AdministrationNews

MLK quote returns the EMU lobby as planned



Martin Luther King Jr.’s “I have a dream” quote has returned to the EMU. The quote’s removal was the subject of considerable national debate in January, but a university official says it was always going to return. The university points to miscommunication and a lack of fact checking for the media firestorm.

Earlier this term, the Emerald released an article about the EMU Board briefly addressing whether the MLK quote should be replaced with another quote that included more diverse representation. The idea that this quote wasn’t sufficiently diverse spread like wildfire, with over a dozen national media outlets picking it up.

Laura McGinnis is a UO communications specialist. When media outlets started contacting the university, she worked with Laurie Woodward, the EMU director, and a source cited in the original MLK article published by the Emerald; however, it wasn’t until a few pieces had already been published that any outside media attempted to contact the university.

“We saw it being picked up by so many news outlets and we never received a phone call,” McGinnis said. “Nobody from the university received a phone call until Jesse Watter’s team contacted Laurie. And that was several days in after they had already written their own piece, not calling anybody.” Watters is a journalist for Fox News.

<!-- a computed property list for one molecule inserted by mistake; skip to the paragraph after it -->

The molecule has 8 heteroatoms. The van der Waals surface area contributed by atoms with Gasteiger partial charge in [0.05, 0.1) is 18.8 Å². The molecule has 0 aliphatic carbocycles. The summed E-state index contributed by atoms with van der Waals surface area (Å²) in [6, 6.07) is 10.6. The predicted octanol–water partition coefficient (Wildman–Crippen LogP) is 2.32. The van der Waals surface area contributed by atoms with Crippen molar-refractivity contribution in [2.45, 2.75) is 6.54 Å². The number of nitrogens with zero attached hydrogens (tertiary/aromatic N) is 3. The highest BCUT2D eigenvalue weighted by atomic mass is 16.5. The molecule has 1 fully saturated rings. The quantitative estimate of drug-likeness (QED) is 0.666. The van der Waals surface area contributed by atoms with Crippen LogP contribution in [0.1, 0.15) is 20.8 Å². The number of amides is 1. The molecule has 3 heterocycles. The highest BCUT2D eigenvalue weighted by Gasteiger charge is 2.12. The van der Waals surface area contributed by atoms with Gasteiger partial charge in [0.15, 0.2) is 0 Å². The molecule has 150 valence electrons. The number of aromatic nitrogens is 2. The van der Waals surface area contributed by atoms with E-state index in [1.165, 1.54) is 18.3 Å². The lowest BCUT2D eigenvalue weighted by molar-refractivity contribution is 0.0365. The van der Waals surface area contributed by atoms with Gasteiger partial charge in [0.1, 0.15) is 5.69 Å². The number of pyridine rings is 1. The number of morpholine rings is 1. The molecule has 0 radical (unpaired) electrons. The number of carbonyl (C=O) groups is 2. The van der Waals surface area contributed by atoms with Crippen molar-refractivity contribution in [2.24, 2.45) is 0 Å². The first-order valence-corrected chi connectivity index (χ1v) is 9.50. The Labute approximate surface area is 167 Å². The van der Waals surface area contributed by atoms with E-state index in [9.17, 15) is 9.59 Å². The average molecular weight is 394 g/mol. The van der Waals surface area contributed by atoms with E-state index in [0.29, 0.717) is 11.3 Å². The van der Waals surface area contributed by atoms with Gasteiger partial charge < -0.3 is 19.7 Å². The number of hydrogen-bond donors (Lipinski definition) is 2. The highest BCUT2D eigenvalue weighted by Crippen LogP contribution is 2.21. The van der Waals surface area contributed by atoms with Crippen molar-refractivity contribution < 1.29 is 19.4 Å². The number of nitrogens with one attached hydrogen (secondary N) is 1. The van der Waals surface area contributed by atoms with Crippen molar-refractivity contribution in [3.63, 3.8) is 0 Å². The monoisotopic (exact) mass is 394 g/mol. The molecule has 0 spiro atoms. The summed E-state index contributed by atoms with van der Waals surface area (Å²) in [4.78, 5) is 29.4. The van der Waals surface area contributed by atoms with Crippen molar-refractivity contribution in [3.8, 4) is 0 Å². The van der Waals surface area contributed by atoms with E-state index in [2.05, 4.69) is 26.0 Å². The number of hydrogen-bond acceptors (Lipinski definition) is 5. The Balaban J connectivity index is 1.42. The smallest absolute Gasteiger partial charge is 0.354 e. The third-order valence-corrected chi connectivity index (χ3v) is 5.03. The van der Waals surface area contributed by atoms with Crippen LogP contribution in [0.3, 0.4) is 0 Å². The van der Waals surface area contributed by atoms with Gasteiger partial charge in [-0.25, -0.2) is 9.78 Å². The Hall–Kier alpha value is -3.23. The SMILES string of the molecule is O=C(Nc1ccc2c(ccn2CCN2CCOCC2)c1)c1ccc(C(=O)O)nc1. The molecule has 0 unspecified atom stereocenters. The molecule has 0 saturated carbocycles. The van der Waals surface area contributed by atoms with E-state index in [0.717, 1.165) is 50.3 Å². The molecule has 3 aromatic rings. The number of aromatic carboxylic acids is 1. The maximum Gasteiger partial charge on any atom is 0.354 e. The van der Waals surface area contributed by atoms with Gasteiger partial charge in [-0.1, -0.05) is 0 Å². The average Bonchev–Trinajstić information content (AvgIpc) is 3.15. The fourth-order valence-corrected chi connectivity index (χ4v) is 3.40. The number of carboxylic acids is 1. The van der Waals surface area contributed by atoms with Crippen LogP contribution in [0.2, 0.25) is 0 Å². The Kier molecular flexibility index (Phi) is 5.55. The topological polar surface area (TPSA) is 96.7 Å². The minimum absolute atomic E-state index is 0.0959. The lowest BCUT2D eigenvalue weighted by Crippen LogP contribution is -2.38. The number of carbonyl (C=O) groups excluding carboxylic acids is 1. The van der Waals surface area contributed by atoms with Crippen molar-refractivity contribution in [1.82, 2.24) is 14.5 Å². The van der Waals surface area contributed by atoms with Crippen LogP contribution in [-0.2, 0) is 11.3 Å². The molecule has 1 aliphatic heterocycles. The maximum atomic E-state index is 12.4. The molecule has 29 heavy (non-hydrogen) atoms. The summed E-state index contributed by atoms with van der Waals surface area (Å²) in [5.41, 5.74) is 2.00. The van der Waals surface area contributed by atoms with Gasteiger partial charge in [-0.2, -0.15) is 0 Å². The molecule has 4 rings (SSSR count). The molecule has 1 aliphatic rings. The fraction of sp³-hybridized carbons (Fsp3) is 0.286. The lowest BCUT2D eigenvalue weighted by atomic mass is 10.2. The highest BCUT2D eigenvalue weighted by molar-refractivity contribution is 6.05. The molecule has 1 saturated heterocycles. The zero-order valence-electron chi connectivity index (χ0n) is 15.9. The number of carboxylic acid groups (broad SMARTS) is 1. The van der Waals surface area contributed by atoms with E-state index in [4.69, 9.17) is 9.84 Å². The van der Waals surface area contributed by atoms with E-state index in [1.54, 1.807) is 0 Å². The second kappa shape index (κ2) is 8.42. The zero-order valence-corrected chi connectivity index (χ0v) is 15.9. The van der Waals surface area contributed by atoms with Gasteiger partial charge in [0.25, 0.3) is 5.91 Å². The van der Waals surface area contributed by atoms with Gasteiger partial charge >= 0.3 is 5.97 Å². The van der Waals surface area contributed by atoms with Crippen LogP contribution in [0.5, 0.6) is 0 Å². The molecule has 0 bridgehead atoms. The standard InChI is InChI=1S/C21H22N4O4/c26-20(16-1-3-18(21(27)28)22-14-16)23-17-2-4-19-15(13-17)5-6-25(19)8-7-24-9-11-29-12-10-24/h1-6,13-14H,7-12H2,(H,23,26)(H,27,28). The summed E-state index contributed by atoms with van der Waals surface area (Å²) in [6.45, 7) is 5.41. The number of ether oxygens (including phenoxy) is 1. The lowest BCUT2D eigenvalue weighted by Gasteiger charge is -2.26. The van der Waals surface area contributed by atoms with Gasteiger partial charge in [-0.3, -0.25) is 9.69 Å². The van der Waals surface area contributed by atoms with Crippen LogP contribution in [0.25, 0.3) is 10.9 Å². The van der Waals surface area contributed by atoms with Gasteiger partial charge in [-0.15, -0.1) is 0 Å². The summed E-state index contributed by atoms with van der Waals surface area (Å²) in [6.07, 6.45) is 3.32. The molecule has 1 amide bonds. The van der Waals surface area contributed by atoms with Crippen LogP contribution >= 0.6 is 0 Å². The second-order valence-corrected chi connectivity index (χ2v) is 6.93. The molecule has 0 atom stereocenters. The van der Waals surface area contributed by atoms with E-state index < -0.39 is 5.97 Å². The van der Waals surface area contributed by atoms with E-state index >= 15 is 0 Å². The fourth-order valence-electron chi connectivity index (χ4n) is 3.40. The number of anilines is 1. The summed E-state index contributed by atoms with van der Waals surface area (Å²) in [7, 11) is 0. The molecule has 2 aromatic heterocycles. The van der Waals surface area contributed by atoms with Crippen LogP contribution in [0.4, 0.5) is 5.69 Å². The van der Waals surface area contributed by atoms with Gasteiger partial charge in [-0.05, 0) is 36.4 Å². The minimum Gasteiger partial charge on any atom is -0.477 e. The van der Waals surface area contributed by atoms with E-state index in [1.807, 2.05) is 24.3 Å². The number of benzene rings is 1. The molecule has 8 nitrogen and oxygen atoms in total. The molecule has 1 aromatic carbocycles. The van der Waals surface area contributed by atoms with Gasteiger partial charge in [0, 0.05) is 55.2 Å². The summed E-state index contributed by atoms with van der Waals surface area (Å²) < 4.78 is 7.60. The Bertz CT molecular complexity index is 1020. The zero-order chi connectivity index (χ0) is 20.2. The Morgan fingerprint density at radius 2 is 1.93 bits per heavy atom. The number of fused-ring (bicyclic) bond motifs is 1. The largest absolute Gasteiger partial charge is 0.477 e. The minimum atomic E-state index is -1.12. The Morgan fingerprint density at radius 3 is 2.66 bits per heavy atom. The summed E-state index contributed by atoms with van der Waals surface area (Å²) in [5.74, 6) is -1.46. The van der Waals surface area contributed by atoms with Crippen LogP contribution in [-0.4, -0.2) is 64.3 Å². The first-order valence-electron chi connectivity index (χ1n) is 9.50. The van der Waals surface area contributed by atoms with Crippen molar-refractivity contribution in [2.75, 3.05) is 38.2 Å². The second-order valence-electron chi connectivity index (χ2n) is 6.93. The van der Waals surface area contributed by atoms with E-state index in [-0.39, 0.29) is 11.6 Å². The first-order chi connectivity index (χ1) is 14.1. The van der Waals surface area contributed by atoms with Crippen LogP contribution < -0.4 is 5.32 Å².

McGinnis said the university’s number one priority throughout all of this was maintaining the safety of the student population, specifically the one student who was cited in the story and received the majority of the criticism online.

Before taking her position at the UO, McGinnis worked in suicide prevention. She helped social media sites like Twitter and Facebook keep their privacy policies tight and in a condition that could combat cyber bullying.

“I absolutely saw [bullying] as a risk that could happen to this student. It would not take much for this individual to be the victim of hate and vitriol,” said McGinnis. She stressed that the university was absolutely there and willing to provide any resources for the student receiving hate as well as for any writers that experienced backlash.

University employees said the strangest part was that these attacks seemed to come out of left field. The original conversation within the board hadn’t even begun as a discussion to change the MLK quote.

“It was a discussion that the board had. The quote went back up and everyone was happy about the quote going back up,” Woodward said. “I showed them two different displays, and it was about a choice between the two different displays, and the conversation broadened.”

The board felt the issue was resolved before media outlets focused on the discussion, ignoring the decision to keep the quote up in the EMU.

McGinnis blamed a lack of fact checking for the whole situation.

“There’s a reason that we care about ethics. There’s a reason that we care about investigation, that we study what we do and we want to make it right. From a journalistic perspective, integrity means a lot and it’s only as good as what you’re putting out,” said McGinnis. “It was a little discomforting from that perspective, but especially when you looked at what outlets were choosing to highlight – and that was a quote attributed to a student that had simply expressed an opinion.”


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Macy Hyland

Macy Hyland